Quorn Foods

These results show that Quorn can be used as a good source of protein in a flexible diet, to suit each individual needs and goals.

Quorn protein builds muscle better than milk protein

A study from the University of Exeter has found that mycoprotein, the protein-rich food source that is unique to Quorn products, stimulates post-exercise muscle building to a greater extent than milk protein.

The results, published in the American Journal of Clinical Nutrition showed that while those who ingested milk protein increased their muscle growth rates by an average of 60%, those who had mycoprotein increased their muscle growth rates by more than double this – showing that mycoprotein, the main ingredient in all Quorn products, may be a more effective source of protein to promote muscle growth.

The study evaluated the digestion of protein, which allows amino acids (the building blocks of protein) to increase in the bloodstream and then become available for muscle protein building.

This process was measured in 20 healthy, trained young men at rest and following a bout of strenuous resistance exercise.

The young men performed the exercise and were then given either milk protein or mycoprotein.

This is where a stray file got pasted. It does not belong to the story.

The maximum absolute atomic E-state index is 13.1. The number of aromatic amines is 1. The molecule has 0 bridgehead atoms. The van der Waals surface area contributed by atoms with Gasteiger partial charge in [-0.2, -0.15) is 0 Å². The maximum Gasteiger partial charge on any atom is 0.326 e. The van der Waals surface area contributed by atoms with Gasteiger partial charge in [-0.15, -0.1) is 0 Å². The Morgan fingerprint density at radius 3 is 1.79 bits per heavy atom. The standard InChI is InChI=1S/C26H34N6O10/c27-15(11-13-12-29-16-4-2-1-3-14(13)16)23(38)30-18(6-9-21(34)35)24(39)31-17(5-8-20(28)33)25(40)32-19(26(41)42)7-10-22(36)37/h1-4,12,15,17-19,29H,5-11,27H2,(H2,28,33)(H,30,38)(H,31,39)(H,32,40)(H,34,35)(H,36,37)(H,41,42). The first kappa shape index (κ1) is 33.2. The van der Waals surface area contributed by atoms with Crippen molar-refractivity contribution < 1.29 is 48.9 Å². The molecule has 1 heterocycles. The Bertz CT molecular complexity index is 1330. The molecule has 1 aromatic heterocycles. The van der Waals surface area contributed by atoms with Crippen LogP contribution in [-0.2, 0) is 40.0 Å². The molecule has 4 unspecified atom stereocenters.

Their muscle building rates were then measured using “tracers” in the hours following protein consumption. Animal proteins like milk are an excellent source for muscle growth, so they provide a useful comparison for testing other protein sources.

 “These results are very encouraging when we consider the desire of some individuals to choose non-animal derived sources of protein to support muscle mass maintenance or adaptations with training,” said Benjamin Wall, Associate Professor of Nutritional Physiology at the University of Exeter.

“Our data show that mycoprotein can stimulate muscles to grow faster in the hours following exercise compared with a typical animal comparator protein (milk protein) – we look forward to seeing whether these mechanistic findings translate to longer term training studies in various populations.”

Tim Finnigan, Chief Scientific Adviser for Quorn Foods, said: “We’re excited to see this data being published by the University of Exeter in the AJCN.

“In a world where many people are trying to cut back on their meat consumption, either for environmental or health reasons, we’re happy to be able to offer an alternative protein that can provide exceptional nutrition and muscle growth, all while being meat-free.”

A recent YouGov report analysing the dietary habits of the UK population shows that 14% of people now identify as Flexitarian.

These results show that Quorn can be used as a good source of protein in a flexible diet, to suit each individual needs and goals.

The British Nutrition Foundation includes mycoprotein as a good source of dietary protein both for everyday life and for sports and exercise. 

However, in the UK roughly a third of total protein consumption comes from meat products – and increasing meat intake may have serious consequences for public health and for the environment.

Quorn’s mycoprotein represents a good “alternative” source of protein.

For more information about Quorn Food’s research into the impact of mycoprotein on health, please visit our nutrition website, www.quornnutrition.com.

Date: 22 May 2020

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